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Health Power of Makabuhay Extract

Updated on June 27, 2014

Strange Vine in the Wilds

As a boy scout in my grade school years at St Patrick School, I and my troop enjoyed venturing into the forest. We saw new and strange things out there, one of which was a scary looking wild vine with stems like that of an Octopus' tentacles. I often saw it in the wilds we went through--at school, along rivers, at Teachers Camp in Baguio, and on Mt Makiling in Laguna, to name a few. In appearance, you'd easily connect it as something ominous used in a witchcraft ritual.

Only lately, in my researches on herbs and plants in deep Asia, did I find out its name, which is Makabuhay (or "pro life") in our local vernacular. In my mind it's always been "monster vine" up to now. But even with my prejudice against it as a boy scout, I'd always imagined it to be an herb with extracts strong in health benefits. Strange herbs are almost always like that. And I was right--or at least, according to what rural folks say about its medicinal value.

For starters, it's allegedly an effective germicidal and organic pesticide.

Makabuhay "Wine" for Ailments and Farming

Old rural folks boiled the Makabuhay leaves and stems and the resultant "wine" or essence (the clear liquid that appears above once the sediments settle down during fermentation) was used for an herbal extract health remedy. Or sometimes, they simply crushed the stems and that was it.

The essence or crushed stems are then sometimes mixed with coconut oil and used to get rid of scabies, athlete's foot, wounds and skin itches, and even cancerous wounds. It is also effective against flatulence in kids, and rheumatism in adults, among other ailments. Some older folks claim its strong effects even against tropical ulcers (also called jungle rot or Aden ulcer which is a wound caused by germs like mycobacteria. It is often seen in areas with tropical climates).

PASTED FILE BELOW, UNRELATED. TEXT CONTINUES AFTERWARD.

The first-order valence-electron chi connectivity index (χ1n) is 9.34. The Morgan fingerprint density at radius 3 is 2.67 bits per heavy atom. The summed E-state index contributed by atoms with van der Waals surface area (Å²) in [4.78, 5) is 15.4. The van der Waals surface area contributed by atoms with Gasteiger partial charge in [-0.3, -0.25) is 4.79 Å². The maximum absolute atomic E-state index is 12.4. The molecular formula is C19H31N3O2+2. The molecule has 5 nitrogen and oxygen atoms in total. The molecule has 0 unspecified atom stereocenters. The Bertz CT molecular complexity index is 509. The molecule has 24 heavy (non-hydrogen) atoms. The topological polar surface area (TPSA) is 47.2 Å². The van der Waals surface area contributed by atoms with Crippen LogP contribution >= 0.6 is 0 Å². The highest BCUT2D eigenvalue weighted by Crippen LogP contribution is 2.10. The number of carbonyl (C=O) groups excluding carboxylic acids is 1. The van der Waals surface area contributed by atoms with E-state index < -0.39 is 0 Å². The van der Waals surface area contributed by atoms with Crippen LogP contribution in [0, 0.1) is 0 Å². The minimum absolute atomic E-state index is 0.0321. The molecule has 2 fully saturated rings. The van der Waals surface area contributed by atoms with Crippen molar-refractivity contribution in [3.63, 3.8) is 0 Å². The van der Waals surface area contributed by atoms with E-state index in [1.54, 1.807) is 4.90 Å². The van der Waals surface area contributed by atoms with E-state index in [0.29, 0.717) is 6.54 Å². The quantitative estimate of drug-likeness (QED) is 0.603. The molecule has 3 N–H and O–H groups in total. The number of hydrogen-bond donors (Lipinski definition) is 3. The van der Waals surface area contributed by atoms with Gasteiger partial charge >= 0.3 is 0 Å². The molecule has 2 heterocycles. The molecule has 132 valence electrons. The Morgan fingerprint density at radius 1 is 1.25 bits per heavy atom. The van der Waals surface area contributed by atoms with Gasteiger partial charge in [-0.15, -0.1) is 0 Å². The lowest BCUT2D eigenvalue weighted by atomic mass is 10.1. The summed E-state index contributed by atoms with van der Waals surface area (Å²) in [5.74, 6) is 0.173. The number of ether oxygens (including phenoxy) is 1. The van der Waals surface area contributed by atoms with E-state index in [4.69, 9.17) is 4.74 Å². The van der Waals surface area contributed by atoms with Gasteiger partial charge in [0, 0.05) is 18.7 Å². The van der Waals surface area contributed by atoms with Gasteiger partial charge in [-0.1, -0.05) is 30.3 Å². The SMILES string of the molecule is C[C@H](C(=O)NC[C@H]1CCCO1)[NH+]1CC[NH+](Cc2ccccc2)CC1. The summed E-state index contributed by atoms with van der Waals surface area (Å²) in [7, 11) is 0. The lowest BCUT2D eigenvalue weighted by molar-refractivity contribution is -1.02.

Makabuhay extract or tonic, they say, is also ideal against fevers (it's a febrifuge) and enhances appetite and aids in digestion (hence stomachic). It supposedly boosts the immune system, too. For women having difficulty with menstrual flow, the extract is also said to help increase it. In fact, in many rural places in deep Asia, it is popular for this menstrual effect, easing difficulties during such cycles. Old folks also say never to use Makabuhay on pregnant women, though.

Sometimes, makabuhay stems look like a thinner version of a "kamoteng kahoy" stem.
Sometimes, makabuhay stems look like a thinner version of a "kamoteng kahoy" stem.

In Ayurvedic medicine, Makabuhay is believed to promote longevity and intelligence. Some clinical studies suggest the plant has antioxidant, cardiotonic, antidiarrheal, antidiabetic, antimicrobial, hypolipidemic (correcting cholesterol levels) and antiproliferative properties.

Some farmers, on the other hand, say Makabuhay is an ideal organic pesticide against rice insects, especially when mixed with Madre de Cacao and red pepper.

Sometimes, you'd see the Makabuhay tonic in bottles with some stems still in them. They are sold mostly nearby big churches in local cities. The tonic look golden, like wine.

I often mistake Makabuhay with Abutra for their similar health effects and appearance. Or are they the same thing?

Caution Though

But before you try making your own Makabuhay tonic, tea, or balm, make sure to consult a competent alternative medicine practitioner. Better yet, seek the advice of a medical doctor who is also an alternative medicine specialist. I'm glad that a growing number of them are in the Philippines, providing people with safe alternative health and healing remedies, like the Makabuhay extract.


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